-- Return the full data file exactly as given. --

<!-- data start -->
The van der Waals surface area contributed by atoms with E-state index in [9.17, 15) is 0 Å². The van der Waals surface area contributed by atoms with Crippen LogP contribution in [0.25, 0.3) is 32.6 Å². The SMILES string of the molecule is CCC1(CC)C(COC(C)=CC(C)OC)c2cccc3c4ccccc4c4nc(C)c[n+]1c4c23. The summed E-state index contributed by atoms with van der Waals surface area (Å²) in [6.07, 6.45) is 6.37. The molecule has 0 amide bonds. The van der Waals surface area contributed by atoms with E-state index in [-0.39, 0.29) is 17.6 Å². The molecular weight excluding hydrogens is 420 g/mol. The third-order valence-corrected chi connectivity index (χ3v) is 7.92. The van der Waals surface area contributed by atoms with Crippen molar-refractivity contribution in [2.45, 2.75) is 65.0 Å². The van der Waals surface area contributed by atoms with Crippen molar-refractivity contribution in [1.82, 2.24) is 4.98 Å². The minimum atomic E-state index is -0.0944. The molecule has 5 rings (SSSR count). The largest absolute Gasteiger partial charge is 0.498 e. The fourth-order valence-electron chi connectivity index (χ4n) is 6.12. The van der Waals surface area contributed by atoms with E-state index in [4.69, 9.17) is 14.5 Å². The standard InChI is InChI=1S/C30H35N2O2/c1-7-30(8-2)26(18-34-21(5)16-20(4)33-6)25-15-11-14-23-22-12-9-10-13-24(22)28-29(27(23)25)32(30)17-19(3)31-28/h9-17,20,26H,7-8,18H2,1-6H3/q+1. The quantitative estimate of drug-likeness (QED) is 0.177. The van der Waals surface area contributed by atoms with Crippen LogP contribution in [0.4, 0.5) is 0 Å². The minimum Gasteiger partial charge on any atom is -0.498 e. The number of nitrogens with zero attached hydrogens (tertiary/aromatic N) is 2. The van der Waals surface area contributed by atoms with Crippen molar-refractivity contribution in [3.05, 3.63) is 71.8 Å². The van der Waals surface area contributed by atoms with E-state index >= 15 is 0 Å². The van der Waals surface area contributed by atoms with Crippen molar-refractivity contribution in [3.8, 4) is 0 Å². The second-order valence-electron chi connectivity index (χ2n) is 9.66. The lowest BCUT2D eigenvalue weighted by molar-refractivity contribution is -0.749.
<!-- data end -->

The van der Waals surface area contributed by atoms with E-state index in [9.17, 15) is 0 Å². The van der Waals surface area contributed by atoms with Crippen LogP contribution in [0.25, 0.3) is 32.6 Å². The SMILES string of the molecule is CCC1(CC)C(COC(C)=CC(C)OC)c2cccc3c4ccccc4c4nc(C)c[n+]1c4c23. The summed E-state index contributed by atoms with van der Waals surface area (Å²) in [6.07, 6.45) is 6.37. The molecule has 0 amide bonds. The van der Waals surface area contributed by atoms with E-state index in [-0.39, 0.29) is 17.6 Å². The molecular weight excluding hydrogens is 420 g/mol. The third-order valence-corrected chi connectivity index (χ3v) is 7.92. The van der Waals surface area contributed by atoms with Crippen molar-refractivity contribution in [2.45, 2.75) is 65.0 Å². The van der Waals surface area contributed by atoms with Crippen molar-refractivity contribution in [1.82, 2.24) is 4.98 Å². The minimum atomic E-state index is -0.0944. The molecule has 5 rings (SSSR count). The largest absolute Gasteiger partial charge is 0.498 e. The fourth-order valence-electron chi connectivity index (χ4n) is 6.12. The van der Waals surface area contributed by atoms with E-state index in [4.69, 9.17) is 14.5 Å². The standard InChI is InChI=1S/C30H35N2O2/c1-7-30(8-2)26(18-34-21(5)16-20(4)33-6)25-15-11-14-23-22-12-9-10-13-24(22)28-29(27(23)25)32(30)17-19(3)31-28/h9-17,20,26H,7-8,18H2,1-6H3/q+1. The quantitative estimate of drug-likeness (QED) is 0.177. The van der Waals surface area contributed by atoms with Crippen LogP contribution in [0.4, 0.5) is 0 Å². The minimum Gasteiger partial charge on any atom is -0.498 e. The number of nitrogens with zero attached hydrogens (tertiary/aromatic N) is 2. The van der Waals surface area contributed by atoms with Crippen molar-refractivity contribution in [3.05, 3.63) is 71.8 Å². The van der Waals surface area contributed by atoms with E-state index >= 15 is 0 Å². The van der Waals surface area contributed by atoms with Crippen molar-refractivity contribution in [3.8, 4) is 0 Å². The second-order valence-electron chi connectivity index (χ2n) is 9.66. The lowest BCUT2D eigenvalue weighted by molar-refractivity contribution is -0.749.